Robert De Niro has filed a lawsuit claiming his estranged wife (to whom he has been married on and off for the better part of two decades) is spending too much of his $500 million dollar fortune during their divorce proceedings. This accusation comes as De Niro sues another woman, this time a former employee, accusing her spending too much of his money while in his employ for over a decade—a suit he allegedly filed when she tried to quit, citing wage theft, gender discrimination, and harassment.
According to Vanity Fair, lawyers for De Niro say that his wife, from whom he has been separated since 2018, Grace Hightower, is causing him to work 12 hour days, six days a week “so he can keep pace with Ms. Hightower’s thirst for Stella McCartney,” according to recent virtual divorce hearings. Additionally, “claiming that she spent $1.67 million in 2019 alone, which included buying a diamond worth $1.2 million.”
If the $1.67 is all she spent in 2019, it’s not very much in comparison to De Niro’s reported $500 million fortune; in fact, apart from the diamond, she lived quite frugally. A judge has already ordered De Niro to pay Hightower $1 million a year in spousal support, but her attorneys say that De Niro has reduced her credit card limit from $375,000 to $100,000 as recently as January.
Attorneys also counter that Bob ain’t broke come brunch time:
“When Mr. De Niro goes to brunch Sunday in Connecticut, he charters a helicopter up there. When he flies down to see his friends in Florida or wherever else, it’s a private jet,” Hightower’s lawyer, Kevin McDonough, said.
In addition to claiming in legal proceedings that the woman who put up with him for over 15 years buys too many clothes, De Niro is also claiming in New York State court that Graham Chase Robinson, a former vice president at De Niro’s Canal Productions, watched too much Netflix when she was supposed to be working, a transgression for which he wanted her criminally prosecuted.
According to The Hollywood Reporter, “He accused [the] former employee of “breaching her fiduciary duties” by putting hundreds of thousands of dollars of personal expenses on the company card, transferring millions of company frequent flyer miles, and perhaps most outrageously, binge-watching “astounding hours of TV shows on Netflix,” including 55 episodes of Friends.”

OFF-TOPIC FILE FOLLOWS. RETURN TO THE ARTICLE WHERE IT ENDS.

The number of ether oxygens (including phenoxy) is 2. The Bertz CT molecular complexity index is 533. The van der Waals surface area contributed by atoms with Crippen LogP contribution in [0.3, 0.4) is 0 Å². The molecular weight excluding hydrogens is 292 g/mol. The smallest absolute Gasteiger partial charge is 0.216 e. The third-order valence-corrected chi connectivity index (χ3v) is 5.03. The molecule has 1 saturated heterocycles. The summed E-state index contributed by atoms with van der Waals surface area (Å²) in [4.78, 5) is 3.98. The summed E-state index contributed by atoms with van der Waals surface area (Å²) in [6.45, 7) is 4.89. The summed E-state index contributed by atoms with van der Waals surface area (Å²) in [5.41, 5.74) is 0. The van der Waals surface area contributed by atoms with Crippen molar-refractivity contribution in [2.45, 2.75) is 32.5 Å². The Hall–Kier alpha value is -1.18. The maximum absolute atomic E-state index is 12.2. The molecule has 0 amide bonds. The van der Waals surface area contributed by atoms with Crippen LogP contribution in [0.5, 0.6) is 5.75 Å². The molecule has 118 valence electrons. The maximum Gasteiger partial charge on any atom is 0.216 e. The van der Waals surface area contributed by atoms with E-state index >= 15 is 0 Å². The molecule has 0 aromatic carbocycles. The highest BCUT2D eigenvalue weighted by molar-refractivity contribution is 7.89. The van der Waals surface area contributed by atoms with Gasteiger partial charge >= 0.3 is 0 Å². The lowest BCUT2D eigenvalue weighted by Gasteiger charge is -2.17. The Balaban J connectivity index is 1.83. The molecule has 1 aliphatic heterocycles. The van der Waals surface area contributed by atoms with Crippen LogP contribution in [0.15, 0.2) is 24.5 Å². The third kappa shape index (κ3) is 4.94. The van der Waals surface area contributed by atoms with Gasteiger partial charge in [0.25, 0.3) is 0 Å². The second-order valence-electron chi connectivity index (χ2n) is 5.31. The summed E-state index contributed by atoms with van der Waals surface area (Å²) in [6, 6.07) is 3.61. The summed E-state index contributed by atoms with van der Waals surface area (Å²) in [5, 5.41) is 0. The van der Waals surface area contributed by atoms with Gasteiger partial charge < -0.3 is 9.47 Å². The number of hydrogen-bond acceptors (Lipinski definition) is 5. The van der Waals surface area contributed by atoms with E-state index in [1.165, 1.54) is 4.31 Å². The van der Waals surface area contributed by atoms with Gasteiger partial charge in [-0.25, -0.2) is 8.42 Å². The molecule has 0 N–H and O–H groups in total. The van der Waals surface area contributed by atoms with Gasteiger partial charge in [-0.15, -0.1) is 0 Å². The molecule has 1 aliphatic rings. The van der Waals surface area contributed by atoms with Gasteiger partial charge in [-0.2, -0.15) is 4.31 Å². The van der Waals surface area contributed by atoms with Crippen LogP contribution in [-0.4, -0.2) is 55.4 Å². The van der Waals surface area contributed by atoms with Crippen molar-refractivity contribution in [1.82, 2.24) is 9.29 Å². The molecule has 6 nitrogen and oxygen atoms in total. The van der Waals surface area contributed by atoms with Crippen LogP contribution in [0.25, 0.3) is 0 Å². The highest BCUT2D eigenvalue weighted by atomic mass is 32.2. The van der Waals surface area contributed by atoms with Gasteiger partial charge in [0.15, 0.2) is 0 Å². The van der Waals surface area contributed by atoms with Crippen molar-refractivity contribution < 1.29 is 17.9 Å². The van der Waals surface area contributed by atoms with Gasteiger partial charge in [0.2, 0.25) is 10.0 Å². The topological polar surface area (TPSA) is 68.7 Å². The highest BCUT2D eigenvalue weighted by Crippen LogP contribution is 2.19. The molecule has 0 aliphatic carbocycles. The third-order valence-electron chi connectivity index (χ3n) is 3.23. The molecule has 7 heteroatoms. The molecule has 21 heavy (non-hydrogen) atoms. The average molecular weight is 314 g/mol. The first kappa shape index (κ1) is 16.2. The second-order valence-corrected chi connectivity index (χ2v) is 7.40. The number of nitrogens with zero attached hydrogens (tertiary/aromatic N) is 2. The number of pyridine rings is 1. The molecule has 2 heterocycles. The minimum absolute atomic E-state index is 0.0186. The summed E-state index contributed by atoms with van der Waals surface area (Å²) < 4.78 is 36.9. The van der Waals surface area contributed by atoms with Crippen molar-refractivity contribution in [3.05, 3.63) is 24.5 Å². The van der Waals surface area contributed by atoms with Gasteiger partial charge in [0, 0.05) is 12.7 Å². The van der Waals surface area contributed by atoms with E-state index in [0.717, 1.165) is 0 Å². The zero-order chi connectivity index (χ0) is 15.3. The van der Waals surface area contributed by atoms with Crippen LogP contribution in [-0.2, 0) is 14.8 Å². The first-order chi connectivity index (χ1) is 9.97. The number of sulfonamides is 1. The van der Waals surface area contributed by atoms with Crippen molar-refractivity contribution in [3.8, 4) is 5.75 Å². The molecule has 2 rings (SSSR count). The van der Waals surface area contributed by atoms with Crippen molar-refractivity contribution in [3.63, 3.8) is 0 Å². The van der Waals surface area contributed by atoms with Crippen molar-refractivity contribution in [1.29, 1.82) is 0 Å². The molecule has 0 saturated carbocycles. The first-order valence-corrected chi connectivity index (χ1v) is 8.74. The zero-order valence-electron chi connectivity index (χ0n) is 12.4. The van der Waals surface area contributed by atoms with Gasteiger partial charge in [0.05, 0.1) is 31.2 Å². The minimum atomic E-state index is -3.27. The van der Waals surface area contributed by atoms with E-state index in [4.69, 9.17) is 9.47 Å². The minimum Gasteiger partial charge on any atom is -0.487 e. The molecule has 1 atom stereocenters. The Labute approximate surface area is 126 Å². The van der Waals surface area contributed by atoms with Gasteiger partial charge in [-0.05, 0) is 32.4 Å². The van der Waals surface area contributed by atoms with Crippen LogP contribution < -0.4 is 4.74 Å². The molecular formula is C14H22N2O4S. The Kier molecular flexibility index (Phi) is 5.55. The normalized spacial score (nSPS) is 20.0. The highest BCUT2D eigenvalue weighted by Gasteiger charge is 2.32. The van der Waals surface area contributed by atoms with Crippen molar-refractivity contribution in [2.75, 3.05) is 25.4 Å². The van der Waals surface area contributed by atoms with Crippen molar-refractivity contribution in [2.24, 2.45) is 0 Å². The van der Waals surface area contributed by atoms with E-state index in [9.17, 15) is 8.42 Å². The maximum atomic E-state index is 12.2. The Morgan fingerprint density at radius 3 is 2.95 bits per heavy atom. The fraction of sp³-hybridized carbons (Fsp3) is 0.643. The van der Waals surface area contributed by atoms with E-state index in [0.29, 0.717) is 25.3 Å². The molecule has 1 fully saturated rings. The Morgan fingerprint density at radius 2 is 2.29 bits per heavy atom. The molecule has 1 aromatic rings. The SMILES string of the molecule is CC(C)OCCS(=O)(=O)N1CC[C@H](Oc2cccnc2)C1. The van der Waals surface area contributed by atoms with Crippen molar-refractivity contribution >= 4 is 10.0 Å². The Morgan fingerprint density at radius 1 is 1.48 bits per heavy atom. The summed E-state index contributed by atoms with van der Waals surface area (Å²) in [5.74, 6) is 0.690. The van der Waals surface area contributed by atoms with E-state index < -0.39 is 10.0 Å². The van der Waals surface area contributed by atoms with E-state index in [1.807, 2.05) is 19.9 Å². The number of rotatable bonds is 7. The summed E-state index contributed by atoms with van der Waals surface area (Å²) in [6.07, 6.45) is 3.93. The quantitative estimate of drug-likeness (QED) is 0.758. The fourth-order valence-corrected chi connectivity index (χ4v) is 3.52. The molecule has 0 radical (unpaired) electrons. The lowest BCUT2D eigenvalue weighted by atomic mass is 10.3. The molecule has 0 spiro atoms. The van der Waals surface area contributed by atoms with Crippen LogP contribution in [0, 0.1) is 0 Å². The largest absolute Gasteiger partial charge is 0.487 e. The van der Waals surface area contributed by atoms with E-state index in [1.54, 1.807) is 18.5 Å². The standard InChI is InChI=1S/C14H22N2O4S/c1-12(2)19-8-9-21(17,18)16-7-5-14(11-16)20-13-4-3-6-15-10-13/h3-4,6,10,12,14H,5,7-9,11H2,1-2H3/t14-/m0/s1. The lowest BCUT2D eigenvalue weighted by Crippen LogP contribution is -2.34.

De Niro’s suit for $6 million claims that Robinson spent Canal’s money on frivolities, like flowers, though documents submitted to the court show that those purchases were for Canal’s offices, De Niro’s home, and parties the company threw.
In a suit filed in federal court, Robinson claims that De Niro’s lawsuit was triggered by her resignation from the company and is an attempt to get ahead of a lawsuit De Niro feared might be coming. Robinson claims she was paid less than her male counterparts with less experience, asked to vacuum De Niro’s apartment, and had to not only listen to him joke about his viagra but also listen to him pee on phone calls with her. When she didn’t answer his pee calls outside work hours, Robinson claims, a voicemail submitted as part of the lawsuit reveals that De Niro called her and screamed that she was a “spoiled brat” who was “fucking history.”
Well, it certainly seems like poor old Bobby has been taken for a ride by not one, but two conniving women when all he wanted was someone to scream at while he peed.
Not that either of them would ever take direction from a woman, but I’ve got a great idea for a new Woody Allen movie produced by Canal: Two old creeps with distinctive but different New York accents in a Tribeca bar have a wake for their friend Harvey while lamenting all the ways in which every woman they’ve ever met has wronged them. After one of the old creeps gets an unexpected boner for the 21-year-old bartender, his pacemaker shorts and he keels over, dead. The other, so angry at this newest and final slight against his friend, has a stroke and also dies. The bartender comes around the empty bar and plucks the wallets from their pockets, locking up the bar behind her and leaving their lifeless bodies in a tangled heap on the bare wooden floor of the darkened room.
No one misses them. Fin.